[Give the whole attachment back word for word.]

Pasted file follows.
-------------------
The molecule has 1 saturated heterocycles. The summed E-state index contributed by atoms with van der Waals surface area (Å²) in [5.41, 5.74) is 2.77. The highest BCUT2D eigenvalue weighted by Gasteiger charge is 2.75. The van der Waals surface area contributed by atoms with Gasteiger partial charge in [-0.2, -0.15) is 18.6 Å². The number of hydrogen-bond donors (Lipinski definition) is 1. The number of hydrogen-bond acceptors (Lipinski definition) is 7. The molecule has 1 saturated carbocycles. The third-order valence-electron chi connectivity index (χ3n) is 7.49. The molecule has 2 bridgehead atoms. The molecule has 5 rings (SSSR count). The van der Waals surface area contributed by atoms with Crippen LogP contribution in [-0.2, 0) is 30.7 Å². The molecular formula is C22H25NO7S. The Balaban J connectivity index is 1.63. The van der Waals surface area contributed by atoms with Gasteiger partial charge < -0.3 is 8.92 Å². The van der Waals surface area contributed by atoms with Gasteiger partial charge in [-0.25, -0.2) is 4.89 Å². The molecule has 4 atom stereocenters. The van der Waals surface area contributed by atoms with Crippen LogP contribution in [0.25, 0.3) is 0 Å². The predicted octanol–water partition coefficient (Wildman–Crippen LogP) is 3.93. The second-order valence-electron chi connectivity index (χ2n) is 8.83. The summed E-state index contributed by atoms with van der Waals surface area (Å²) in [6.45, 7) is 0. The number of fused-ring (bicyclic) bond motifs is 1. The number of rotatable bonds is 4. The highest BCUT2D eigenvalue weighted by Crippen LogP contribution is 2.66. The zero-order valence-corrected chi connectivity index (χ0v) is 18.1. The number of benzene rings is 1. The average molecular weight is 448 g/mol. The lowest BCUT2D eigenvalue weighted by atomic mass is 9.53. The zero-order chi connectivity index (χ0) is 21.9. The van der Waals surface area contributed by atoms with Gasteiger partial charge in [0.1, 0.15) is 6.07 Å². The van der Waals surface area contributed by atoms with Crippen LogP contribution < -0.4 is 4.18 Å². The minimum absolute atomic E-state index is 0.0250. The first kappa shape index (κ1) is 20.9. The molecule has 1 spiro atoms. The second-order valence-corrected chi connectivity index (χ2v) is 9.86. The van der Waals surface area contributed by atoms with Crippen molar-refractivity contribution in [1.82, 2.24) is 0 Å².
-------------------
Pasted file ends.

The molecule has 1 saturated heterocycles. The summed E-state index contributed by atoms with van der Waals surface area (Å²) in [5.41, 5.74) is 2.77. The highest BCUT2D eigenvalue weighted by Gasteiger charge is 2.75. The van der Waals surface area contributed by atoms with Gasteiger partial charge in [-0.2, -0.15) is 18.6 Å². The number of hydrogen-bond donors (Lipinski definition) is 1. The number of hydrogen-bond acceptors (Lipinski definition) is 7. The molecule has 1 saturated carbocycles. The third-order valence-electron chi connectivity index (χ3n) is 7.49. The molecule has 2 bridgehead atoms. The molecule has 5 rings (SSSR count). The van der Waals surface area contributed by atoms with Crippen LogP contribution in [-0.2, 0) is 30.7 Å². The molecular formula is C22H25NO7S. The Balaban J connectivity index is 1.63. The van der Waals surface area contributed by atoms with Gasteiger partial charge < -0.3 is 8.92 Å². The van der Waals surface area contributed by atoms with Gasteiger partial charge in [-0.25, -0.2) is 4.89 Å². The molecule has 4 atom stereocenters. The van der Waals surface area contributed by atoms with Crippen LogP contribution in [0.25, 0.3) is 0 Å². The predicted octanol–water partition coefficient (Wildman–Crippen LogP) is 3.93. The second-order valence-electron chi connectivity index (χ2n) is 8.83. The summed E-state index contributed by atoms with van der Waals surface area (Å²) in [6.45, 7) is 0. The number of fused-ring (bicyclic) bond motifs is 1. The number of rotatable bonds is 4. The highest BCUT2D eigenvalue weighted by Crippen LogP contribution is 2.66. The zero-order valence-corrected chi connectivity index (χ0v) is 18.1. The number of benzene rings is 1. The average molecular weight is 448 g/mol. The lowest BCUT2D eigenvalue weighted by atomic mass is 9.53. The zero-order chi connectivity index (χ0) is 21.9. The van der Waals surface area contributed by atoms with Gasteiger partial charge in [0.1, 0.15) is 6.07 Å². The van der Waals surface area contributed by atoms with Crippen LogP contribution < -0.4 is 4.18 Å². The minimum absolute atomic E-state index is 0.0250. The first kappa shape index (κ1) is 20.9. The molecule has 1 spiro atoms. The second-order valence-corrected chi connectivity index (χ2v) is 9.86. The van der Waals surface area contributed by atoms with Crippen molar-refractivity contribution in [1.82, 2.24) is 0 Å².